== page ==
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If you want to get technical, this was our last 14er(if you use the 53 list) however its #57 with North Maroon remaining.
I would sum this trip up as very fun and enjoyable, not nearly as difficult as expected(or other people hype up).
Parking Lot View
We hiked in the afternoon before. We opted to take the ditch trail, not sure many people use the lower trail any longer. I had been in to camp years ago at the lake and the approach was just as enjoyable this time. I feel this is one of the most scenic hikes, even if your only objective is the lake. We passed 13 people who were hiking back out, all were day hikers. So don't get discouraged when you pull up to the parking lot and its full. There was plenty of camp spots available. There is a gate to go through between 4-5 miles that i didn't recall on the prior hike. We chatted with a guy on top about the gate, which really threw him for a loop since its not talked about. So expect it. It marks the end of cattle grazing.
We settled on Camp #5 for the night. There is an advantage to the upper campsites - they are directly across from the turn off to the Daly saddle. There is a nice 4-way junction there. We arrived at the camp sites around 4:00 and enjoyed dinner at the lake. It rained for approx 5 hours starting at 7:00 that night.
The alarm went off at 3:30 and we hit the trail at 3:50am. We had hopes of reaching K2 by sunrise. The daly saddle approach is very straight forward and easy.
Im not going to go into detail on every step of the climb, however here are a few notes that I think are important:
1. The trail from the saddle is very easy to follow....for approx 200 yards.
2. The trail abruptly ends and kind of cliffs out at the 200 yard mark. Back track about 10-20 feet and you will see the trail make several sharp switchbacks down grassy ledges. This was very difficulty to see in the dark. The trail drops about 50-100 vertical feet, turn right and start the traverse into the basin.
3. We were able to follow the route described on this site exactly. Just aim for the jagged ridge line in front of you(dependent on moon light obviously), staying to the left of the slope/ridge on your right side. If you look hard, you can follow cairns the whole way to K2.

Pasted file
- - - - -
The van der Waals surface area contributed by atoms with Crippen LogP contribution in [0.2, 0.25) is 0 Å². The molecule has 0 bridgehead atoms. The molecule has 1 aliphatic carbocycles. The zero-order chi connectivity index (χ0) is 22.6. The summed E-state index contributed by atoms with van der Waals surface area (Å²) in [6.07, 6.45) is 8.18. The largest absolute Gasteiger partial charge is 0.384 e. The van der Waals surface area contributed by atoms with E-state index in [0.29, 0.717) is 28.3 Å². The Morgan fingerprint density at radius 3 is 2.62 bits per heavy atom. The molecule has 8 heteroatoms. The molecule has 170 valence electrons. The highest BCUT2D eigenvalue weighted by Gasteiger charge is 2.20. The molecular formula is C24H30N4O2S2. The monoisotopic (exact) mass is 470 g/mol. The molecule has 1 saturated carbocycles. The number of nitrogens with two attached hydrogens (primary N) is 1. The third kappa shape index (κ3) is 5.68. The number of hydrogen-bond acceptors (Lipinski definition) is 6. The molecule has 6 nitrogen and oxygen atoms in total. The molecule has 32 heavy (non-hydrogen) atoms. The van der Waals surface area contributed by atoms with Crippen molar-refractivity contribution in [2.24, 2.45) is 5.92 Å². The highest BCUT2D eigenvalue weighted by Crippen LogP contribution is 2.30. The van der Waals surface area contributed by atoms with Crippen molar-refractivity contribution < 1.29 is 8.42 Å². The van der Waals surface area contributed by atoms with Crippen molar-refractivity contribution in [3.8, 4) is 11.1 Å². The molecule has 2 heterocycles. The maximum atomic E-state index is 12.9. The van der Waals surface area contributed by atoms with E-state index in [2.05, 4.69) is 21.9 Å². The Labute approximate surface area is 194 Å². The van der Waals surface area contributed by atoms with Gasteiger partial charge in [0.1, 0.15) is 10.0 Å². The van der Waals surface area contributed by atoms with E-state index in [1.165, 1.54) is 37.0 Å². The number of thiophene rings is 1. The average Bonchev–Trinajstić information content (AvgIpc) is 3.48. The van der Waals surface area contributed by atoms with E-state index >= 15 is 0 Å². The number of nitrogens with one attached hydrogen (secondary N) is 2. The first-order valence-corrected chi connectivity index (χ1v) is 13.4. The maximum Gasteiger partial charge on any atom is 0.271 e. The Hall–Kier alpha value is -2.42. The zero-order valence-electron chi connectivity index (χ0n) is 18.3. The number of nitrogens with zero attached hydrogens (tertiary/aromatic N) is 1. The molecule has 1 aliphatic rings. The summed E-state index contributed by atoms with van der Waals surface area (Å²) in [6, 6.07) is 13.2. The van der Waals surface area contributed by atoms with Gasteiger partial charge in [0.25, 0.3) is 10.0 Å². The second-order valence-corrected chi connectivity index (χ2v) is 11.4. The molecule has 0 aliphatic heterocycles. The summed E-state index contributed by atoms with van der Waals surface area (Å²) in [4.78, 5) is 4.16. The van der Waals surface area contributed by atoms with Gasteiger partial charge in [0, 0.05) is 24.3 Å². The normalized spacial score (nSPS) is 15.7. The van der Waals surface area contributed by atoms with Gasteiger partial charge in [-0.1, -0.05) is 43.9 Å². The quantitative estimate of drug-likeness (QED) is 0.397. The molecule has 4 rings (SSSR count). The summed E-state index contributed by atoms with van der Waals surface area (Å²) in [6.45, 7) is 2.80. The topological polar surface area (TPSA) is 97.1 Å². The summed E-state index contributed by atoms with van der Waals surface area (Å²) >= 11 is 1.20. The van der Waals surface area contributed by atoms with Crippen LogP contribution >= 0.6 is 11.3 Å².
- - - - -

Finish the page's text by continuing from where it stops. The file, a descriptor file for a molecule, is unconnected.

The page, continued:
4. You must traverse a long way under the cliffs. It feels like you are getting to close too the ridge line in front of you. From here turn right and head toward K2. The area were the trail turns right is full of light tan colored boulders that are fun to pick your way through.
We made K2 around 6:00 and watched the sunrise - awesome!
Bells and Pyramid
I opted to summit K2. Take the ridge line directly to the summit, its not that bad.
If you decide to skip K2, follow the ridge line very high before you traverse to the right. It makes it much easier!
The traverse around K2 is not near as dramatic as expected, however the "gash" on the other side is fun to look down.
I would separate the remaining route into two sections: The ridge proper (knife edge).
The face traverse.
Edge and Face routes
There is some exposure here however the rock is very stable. There were a few small sections on the ridge to pass over that were harder than the knife we thought. They are short sections though. After the knife edge, there are several sections of the ridge that are easier to bypass on the right(north) side. You can drop down about 5 feet from the crest and traverse.
I had a little fun crossing the ridge on the way back - no hands tightrope walk, see video:
Pretty proud of my dad, he walked the whole thing too, only using his hands twice!
After the ridge ends, drop down in a small notch before heading up. Go up the face approx 50 feet, then start the traverse. There are some good trail segments here and cairns. It was a lot easier to route find than expected. The first part of the the traverse has some really long drop offs. Take your time, the rock here is more loose than the ridge, but not bad.
Continue to traverse, without gaining much elevation until you reach the big gully. Cross to the other side of the gully and begin to head up steeper rock. The rock here is really stable if you stay more left. Climb up for about 100 feet, the slope eases, and continue the traverse to the south ridge line. Gain the ridge and pick your way to the top.
The summit was great, we had nice cloud cover all morning. It felt pretty good to summit the last "official" 14er. There is still one more to go though, so no celebration yet.
My dad was pretty worried about this climb prior, but he had a blast once we got on the mountain.
The decent is a lot easier on the way down, you've built all that confidence on the way up.
Thumbnails for uploaded photos (click to open slideshow):
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